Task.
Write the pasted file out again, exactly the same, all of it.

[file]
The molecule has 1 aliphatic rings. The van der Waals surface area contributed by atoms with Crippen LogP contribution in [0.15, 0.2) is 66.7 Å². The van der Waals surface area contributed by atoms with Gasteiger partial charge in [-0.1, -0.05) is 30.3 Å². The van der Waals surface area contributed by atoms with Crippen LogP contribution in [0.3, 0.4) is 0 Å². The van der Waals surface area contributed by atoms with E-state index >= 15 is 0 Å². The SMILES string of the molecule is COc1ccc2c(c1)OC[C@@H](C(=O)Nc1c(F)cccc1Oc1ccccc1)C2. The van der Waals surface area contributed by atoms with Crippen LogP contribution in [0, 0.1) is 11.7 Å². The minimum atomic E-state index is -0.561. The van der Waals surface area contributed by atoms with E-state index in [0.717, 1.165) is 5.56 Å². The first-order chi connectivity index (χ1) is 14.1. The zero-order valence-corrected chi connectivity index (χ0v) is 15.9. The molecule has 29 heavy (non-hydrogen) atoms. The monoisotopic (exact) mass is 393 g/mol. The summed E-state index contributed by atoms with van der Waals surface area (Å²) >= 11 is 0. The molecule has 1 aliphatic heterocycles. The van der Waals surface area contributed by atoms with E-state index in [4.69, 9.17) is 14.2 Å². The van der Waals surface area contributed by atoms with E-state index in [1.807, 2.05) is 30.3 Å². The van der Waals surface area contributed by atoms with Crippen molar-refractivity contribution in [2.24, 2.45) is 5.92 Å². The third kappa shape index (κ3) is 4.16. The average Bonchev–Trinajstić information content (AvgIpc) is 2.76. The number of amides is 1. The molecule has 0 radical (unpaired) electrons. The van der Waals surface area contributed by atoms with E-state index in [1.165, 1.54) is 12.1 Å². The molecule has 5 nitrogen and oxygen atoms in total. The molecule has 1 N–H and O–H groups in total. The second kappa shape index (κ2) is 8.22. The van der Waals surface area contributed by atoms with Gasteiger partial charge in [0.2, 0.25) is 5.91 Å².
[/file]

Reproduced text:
The molecule has 1 aliphatic rings. The van der Waals surface area contributed by atoms with Crippen LogP contribution in [0.15, 0.2) is 66.7 Å². The van der Waals surface area contributed by atoms with Gasteiger partial charge in [-0.1, -0.05) is 30.3 Å². The van der Waals surface area contributed by atoms with Crippen LogP contribution in [0.3, 0.4) is 0 Å². The van der Waals surface area contributed by atoms with E-state index >= 15 is 0 Å². The SMILES string of the molecule is COc1ccc2c(c1)OC[C@@H](C(=O)Nc1c(F)cccc1Oc1ccccc1)C2. The van der Waals surface area contributed by atoms with Crippen LogP contribution in [0, 0.1) is 11.7 Å². The minimum atomic E-state index is -0.561. The van der Waals surface area contributed by atoms with E-state index in [0.717, 1.165) is 5.56 Å². The first-order chi connectivity index (χ1) is 14.1. The zero-order valence-corrected chi connectivity index (χ0v) is 15.9. The molecule has 29 heavy (non-hydrogen) atoms. The monoisotopic (exact) mass is 393 g/mol. The summed E-state index contributed by atoms with van der Waals surface area (Å²) >= 11 is 0. The molecule has 1 aliphatic heterocycles. The van der Waals surface area contributed by atoms with E-state index in [4.69, 9.17) is 14.2 Å². The van der Waals surface area contributed by atoms with E-state index in [1.807, 2.05) is 30.3 Å². The van der Waals surface area contributed by atoms with Crippen molar-refractivity contribution in [2.24, 2.45) is 5.92 Å². The third kappa shape index (κ3) is 4.16. The average Bonchev–Trinajstić information content (AvgIpc) is 2.76. The number of amides is 1. The molecule has 0 radical (unpaired) electrons. The van der Waals surface area contributed by atoms with E-state index in [1.165, 1.54) is 12.1 Å². The molecule has 5 nitrogen and oxygen atoms in total. The molecule has 1 N–H and O–H groups in total. The second kappa shape index (κ2) is 8.22. The van der Waals surface area contributed by atoms with Gasteiger partial charge in [0.2, 0.25) is 5.91 Å².